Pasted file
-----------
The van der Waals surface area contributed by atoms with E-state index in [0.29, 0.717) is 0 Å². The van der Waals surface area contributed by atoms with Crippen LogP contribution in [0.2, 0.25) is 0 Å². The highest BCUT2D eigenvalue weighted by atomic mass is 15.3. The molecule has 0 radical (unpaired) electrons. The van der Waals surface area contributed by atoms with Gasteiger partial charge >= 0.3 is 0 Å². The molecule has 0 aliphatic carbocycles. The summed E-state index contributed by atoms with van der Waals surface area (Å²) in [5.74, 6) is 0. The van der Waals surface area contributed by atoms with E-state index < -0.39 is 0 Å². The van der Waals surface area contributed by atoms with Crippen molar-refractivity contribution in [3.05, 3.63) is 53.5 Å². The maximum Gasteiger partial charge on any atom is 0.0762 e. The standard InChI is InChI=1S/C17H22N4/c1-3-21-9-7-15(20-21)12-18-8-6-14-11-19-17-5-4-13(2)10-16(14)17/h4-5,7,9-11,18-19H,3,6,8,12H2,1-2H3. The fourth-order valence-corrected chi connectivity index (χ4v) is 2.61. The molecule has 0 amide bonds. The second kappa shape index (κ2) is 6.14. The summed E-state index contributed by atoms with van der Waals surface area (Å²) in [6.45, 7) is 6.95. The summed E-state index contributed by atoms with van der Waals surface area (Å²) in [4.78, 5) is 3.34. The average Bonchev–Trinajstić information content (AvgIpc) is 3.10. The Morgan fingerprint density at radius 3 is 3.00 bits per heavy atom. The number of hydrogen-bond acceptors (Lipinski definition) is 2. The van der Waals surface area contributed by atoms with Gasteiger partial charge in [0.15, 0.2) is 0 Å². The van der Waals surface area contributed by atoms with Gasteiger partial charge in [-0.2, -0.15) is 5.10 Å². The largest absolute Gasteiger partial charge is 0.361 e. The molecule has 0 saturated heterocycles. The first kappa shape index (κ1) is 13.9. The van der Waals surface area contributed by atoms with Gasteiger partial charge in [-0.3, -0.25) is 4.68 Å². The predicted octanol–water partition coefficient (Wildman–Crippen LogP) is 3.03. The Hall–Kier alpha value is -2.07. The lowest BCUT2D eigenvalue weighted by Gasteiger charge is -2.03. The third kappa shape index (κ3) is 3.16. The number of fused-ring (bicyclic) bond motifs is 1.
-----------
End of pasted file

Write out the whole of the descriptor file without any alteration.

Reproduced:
The van der Waals surface area contributed by atoms with E-state index in [0.29, 0.717) is 0 Å². The van der Waals surface area contributed by atoms with Crippen LogP contribution in [0.2, 0.25) is 0 Å². The highest BCUT2D eigenvalue weighted by atomic mass is 15.3. The molecule has 0 radical (unpaired) electrons. The van der Waals surface area contributed by atoms with Gasteiger partial charge >= 0.3 is 0 Å². The molecule has 0 aliphatic carbocycles. The summed E-state index contributed by atoms with van der Waals surface area (Å²) in [5.74, 6) is 0. The van der Waals surface area contributed by atoms with E-state index < -0.39 is 0 Å². The van der Waals surface area contributed by atoms with Crippen molar-refractivity contribution in [3.05, 3.63) is 53.5 Å². The maximum Gasteiger partial charge on any atom is 0.0762 e. The standard InChI is InChI=1S/C17H22N4/c1-3-21-9-7-15(20-21)12-18-8-6-14-11-19-17-5-4-13(2)10-16(14)17/h4-5,7,9-11,18-19H,3,6,8,12H2,1-2H3. The fourth-order valence-corrected chi connectivity index (χ4v) is 2.61. The molecule has 0 amide bonds. The second kappa shape index (κ2) is 6.14. The summed E-state index contributed by atoms with van der Waals surface area (Å²) in [6.45, 7) is 6.95. The summed E-state index contributed by atoms with van der Waals surface area (Å²) in [4.78, 5) is 3.34. The average Bonchev–Trinajstić information content (AvgIpc) is 3.10. The Morgan fingerprint density at radius 3 is 3.00 bits per heavy atom. The number of hydrogen-bond acceptors (Lipinski definition) is 2. The van der Waals surface area contributed by atoms with Gasteiger partial charge in [0.15, 0.2) is 0 Å². The van der Waals surface area contributed by atoms with Gasteiger partial charge in [-0.2, -0.15) is 5.10 Å². The largest absolute Gasteiger partial charge is 0.361 e. The molecule has 0 saturated heterocycles. The first kappa shape index (κ1) is 13.9. The van der Waals surface area contributed by atoms with Gasteiger partial charge in [-0.3, -0.25) is 4.68 Å². The predicted octanol–water partition coefficient (Wildman–Crippen LogP) is 3.03. The Hall–Kier alpha value is -2.07. The lowest BCUT2D eigenvalue weighted by Gasteiger charge is -2.03. The third kappa shape index (κ3) is 3.16. The number of fused-ring (bicyclic) bond motifs is 1.